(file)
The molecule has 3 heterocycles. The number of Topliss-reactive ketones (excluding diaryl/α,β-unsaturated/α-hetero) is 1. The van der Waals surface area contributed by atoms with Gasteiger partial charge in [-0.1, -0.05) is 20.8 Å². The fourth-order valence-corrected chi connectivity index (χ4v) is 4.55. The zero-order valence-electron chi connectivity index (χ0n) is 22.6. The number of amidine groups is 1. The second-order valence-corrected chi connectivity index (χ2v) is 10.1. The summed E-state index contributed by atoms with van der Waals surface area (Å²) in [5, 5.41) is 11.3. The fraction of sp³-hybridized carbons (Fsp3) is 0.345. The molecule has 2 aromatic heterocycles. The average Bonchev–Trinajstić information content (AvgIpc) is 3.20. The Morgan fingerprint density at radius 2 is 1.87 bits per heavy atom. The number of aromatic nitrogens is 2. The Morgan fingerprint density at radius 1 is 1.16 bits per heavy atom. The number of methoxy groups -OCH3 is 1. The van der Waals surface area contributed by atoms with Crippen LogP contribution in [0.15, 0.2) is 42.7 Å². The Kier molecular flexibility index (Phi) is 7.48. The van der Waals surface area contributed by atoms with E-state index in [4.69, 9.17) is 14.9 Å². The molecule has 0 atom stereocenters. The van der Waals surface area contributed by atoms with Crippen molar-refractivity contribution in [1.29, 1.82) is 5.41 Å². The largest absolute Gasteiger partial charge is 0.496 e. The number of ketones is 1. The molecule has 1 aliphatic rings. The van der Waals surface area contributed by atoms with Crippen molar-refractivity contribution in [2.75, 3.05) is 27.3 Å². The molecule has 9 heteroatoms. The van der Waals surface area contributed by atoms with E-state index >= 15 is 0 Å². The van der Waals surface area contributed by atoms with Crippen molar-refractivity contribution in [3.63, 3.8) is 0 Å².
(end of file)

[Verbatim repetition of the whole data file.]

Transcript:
The molecule has 3 heterocycles. The number of Topliss-reactive ketones (excluding diaryl/α,β-unsaturated/α-hetero) is 1. The van der Waals surface area contributed by atoms with Gasteiger partial charge in [-0.1, -0.05) is 20.8 Å². The fourth-order valence-corrected chi connectivity index (χ4v) is 4.55. The zero-order valence-electron chi connectivity index (χ0n) is 22.6. The number of amidine groups is 1. The second-order valence-corrected chi connectivity index (χ2v) is 10.1. The summed E-state index contributed by atoms with van der Waals surface area (Å²) in [5, 5.41) is 11.3. The fraction of sp³-hybridized carbons (Fsp3) is 0.345. The molecule has 2 aromatic heterocycles. The average Bonchev–Trinajstić information content (AvgIpc) is 3.20. The Morgan fingerprint density at radius 2 is 1.87 bits per heavy atom. The number of aromatic nitrogens is 2. The Morgan fingerprint density at radius 1 is 1.16 bits per heavy atom. The number of methoxy groups -OCH3 is 1. The van der Waals surface area contributed by atoms with Crippen LogP contribution in [0.15, 0.2) is 42.7 Å². The Kier molecular flexibility index (Phi) is 7.48. The van der Waals surface area contributed by atoms with E-state index in [4.69, 9.17) is 14.9 Å². The molecule has 0 atom stereocenters. The van der Waals surface area contributed by atoms with Crippen molar-refractivity contribution in [1.29, 1.82) is 5.41 Å². The largest absolute Gasteiger partial charge is 0.496 e. The number of ketones is 1. The molecule has 1 aliphatic rings. The van der Waals surface area contributed by atoms with Crippen molar-refractivity contribution in [2.75, 3.05) is 27.3 Å². The molecule has 9 heteroatoms. The van der Waals surface area contributed by atoms with E-state index >= 15 is 0 Å². The van der Waals surface area contributed by atoms with Crippen molar-refractivity contribution in [3.63, 3.8) is 0 Å².